Tourniquets have long been used to stop severe bleeding, especially in emergency and medical situations. But how exactly do they work? Here, we explain how a tourniquet functions and how it can help save lives.
A tourniquet is a device applied to a limb to constrict the flow of blood and cause the blood vessels to become temporarily occluded. Commercial tourniquets consist of a band or strap made of cloth, rubber, or plastic that is fastened around an extremity with some type of tightening device. This device is then tightened until the flow of blood ceases in the affected area.
The most common type of tourniquets use windlass mechanisms. These consists of a rod that is inserted into the tourniquet band and then twisted to increase tension on the band until it becomes tight enough to stop the flow of blood to the affected extremity. The windlass should also be secured so that it does not loosen or slip off during transport of the patient. The time of tourniquet application should be noted with the patient in a conspicuous and obvious location, using 24-hour time.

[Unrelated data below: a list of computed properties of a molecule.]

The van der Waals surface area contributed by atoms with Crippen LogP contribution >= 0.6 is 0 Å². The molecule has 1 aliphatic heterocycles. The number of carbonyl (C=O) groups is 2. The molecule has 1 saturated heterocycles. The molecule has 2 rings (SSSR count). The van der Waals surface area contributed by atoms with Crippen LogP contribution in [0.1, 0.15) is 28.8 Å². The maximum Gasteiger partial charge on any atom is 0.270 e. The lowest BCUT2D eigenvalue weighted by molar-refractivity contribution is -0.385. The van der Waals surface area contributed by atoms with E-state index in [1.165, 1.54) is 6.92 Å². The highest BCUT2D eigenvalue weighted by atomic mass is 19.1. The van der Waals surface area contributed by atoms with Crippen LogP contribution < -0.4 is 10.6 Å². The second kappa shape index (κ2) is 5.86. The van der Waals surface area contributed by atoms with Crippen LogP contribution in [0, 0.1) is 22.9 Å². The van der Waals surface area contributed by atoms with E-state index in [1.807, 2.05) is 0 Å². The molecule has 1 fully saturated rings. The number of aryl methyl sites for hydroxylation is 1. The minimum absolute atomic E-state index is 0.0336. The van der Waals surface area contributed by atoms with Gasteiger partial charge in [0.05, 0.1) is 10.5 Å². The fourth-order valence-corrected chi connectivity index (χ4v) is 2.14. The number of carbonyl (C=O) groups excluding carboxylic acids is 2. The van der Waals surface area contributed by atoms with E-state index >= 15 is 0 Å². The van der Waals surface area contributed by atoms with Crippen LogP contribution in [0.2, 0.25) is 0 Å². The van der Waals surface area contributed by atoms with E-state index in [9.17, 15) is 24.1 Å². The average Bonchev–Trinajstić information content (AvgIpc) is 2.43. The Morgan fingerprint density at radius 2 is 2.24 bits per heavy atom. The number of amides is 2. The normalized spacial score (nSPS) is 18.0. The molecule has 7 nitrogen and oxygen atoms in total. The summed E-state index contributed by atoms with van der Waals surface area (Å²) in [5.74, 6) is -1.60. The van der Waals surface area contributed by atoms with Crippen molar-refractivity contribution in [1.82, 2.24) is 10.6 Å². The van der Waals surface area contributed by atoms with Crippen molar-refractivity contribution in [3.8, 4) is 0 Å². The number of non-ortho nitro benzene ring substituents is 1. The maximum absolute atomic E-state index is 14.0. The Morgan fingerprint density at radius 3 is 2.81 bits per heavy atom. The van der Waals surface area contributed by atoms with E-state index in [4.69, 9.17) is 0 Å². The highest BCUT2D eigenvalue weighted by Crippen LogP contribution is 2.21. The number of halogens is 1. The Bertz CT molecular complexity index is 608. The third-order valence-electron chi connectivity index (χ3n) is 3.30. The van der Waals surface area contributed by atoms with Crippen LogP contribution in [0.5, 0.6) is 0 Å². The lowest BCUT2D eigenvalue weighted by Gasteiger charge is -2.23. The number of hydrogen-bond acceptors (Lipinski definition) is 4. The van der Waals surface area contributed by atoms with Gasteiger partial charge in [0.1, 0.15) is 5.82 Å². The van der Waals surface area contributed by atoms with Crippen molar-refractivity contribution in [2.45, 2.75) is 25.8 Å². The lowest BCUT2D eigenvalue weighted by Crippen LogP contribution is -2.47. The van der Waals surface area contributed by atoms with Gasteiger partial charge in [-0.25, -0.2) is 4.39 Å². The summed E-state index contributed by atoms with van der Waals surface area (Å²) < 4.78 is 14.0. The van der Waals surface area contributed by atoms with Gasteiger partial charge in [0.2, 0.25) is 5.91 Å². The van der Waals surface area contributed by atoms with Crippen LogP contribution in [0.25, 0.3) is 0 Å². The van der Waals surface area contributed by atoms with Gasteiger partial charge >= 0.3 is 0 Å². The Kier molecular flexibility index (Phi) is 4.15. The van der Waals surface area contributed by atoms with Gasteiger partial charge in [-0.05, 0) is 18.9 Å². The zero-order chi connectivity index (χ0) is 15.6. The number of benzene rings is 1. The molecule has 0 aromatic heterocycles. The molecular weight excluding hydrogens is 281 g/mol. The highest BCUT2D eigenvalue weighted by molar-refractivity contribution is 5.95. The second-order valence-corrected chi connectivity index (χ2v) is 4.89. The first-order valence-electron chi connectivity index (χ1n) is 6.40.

Tourniquets should be used when necessary to control life-threatening bleeding. Once a tourniquet is applied, it should only be removed by properly trained medical professionals in an appropriate medical setting. Improperly applied tourniquets can also lead to tissue necrosis (death) due to lack of oxygenated blood supply in the affected area. Therefore, it’s important to understand how and when these devices should be used in order to ensure patient safety and successful treatment outcomes.
CSRE offers Stop the Bleed courses for anyone who wants to be prepared to intervene if there is life-threatening bleeding and Community Courses, focused on the general population, as well as Workforce education, targeted at industry and the commercial workforce, from the American Heart Association and Health Safety Institute.